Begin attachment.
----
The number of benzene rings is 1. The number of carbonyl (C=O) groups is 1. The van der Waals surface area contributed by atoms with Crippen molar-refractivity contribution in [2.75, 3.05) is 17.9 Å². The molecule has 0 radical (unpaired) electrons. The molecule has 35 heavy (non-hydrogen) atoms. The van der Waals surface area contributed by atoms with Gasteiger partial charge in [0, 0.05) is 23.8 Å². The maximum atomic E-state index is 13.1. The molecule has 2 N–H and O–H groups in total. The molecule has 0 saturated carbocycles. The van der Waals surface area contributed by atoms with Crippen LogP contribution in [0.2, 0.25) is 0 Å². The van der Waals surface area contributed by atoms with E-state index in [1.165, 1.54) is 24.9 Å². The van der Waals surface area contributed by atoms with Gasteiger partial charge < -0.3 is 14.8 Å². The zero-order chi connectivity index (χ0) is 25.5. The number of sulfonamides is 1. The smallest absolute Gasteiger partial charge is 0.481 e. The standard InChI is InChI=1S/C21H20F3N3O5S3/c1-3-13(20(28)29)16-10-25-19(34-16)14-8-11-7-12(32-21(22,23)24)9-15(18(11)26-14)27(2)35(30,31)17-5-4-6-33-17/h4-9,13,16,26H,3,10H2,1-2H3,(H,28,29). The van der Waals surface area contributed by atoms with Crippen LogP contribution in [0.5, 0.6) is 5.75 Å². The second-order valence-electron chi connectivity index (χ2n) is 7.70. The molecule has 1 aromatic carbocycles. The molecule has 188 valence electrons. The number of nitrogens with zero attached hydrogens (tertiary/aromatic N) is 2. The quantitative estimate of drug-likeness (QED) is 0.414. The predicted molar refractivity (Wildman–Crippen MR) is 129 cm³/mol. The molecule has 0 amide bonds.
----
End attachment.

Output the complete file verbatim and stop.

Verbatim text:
The number of benzene rings is 1. The number of carbonyl (C=O) groups is 1. The van der Waals surface area contributed by atoms with Crippen molar-refractivity contribution in [2.75, 3.05) is 17.9 Å². The molecule has 0 radical (unpaired) electrons. The molecule has 35 heavy (non-hydrogen) atoms. The van der Waals surface area contributed by atoms with Gasteiger partial charge in [0, 0.05) is 23.8 Å². The maximum atomic E-state index is 13.1. The molecule has 2 N–H and O–H groups in total. The molecule has 0 saturated carbocycles. The van der Waals surface area contributed by atoms with Crippen LogP contribution in [0.2, 0.25) is 0 Å². The van der Waals surface area contributed by atoms with E-state index in [1.165, 1.54) is 24.9 Å². The van der Waals surface area contributed by atoms with Gasteiger partial charge < -0.3 is 14.8 Å². The zero-order chi connectivity index (χ0) is 25.5. The number of sulfonamides is 1. The smallest absolute Gasteiger partial charge is 0.481 e. The standard InChI is InChI=1S/C21H20F3N3O5S3/c1-3-13(20(28)29)16-10-25-19(34-16)14-8-11-7-12(32-21(22,23)24)9-15(18(11)26-14)27(2)35(30,31)17-5-4-6-33-17/h4-9,13,16,26H,3,10H2,1-2H3,(H,28,29). The van der Waals surface area contributed by atoms with Crippen LogP contribution in [0.5, 0.6) is 5.75 Å². The second-order valence-electron chi connectivity index (χ2n) is 7.70. The molecule has 1 aromatic carbocycles. The molecule has 188 valence electrons. The number of nitrogens with zero attached hydrogens (tertiary/aromatic N) is 2. The quantitative estimate of drug-likeness (QED) is 0.414. The predicted molar refractivity (Wildman–Crippen MR) is 129 cm³/mol. The molecule has 0 amide bonds.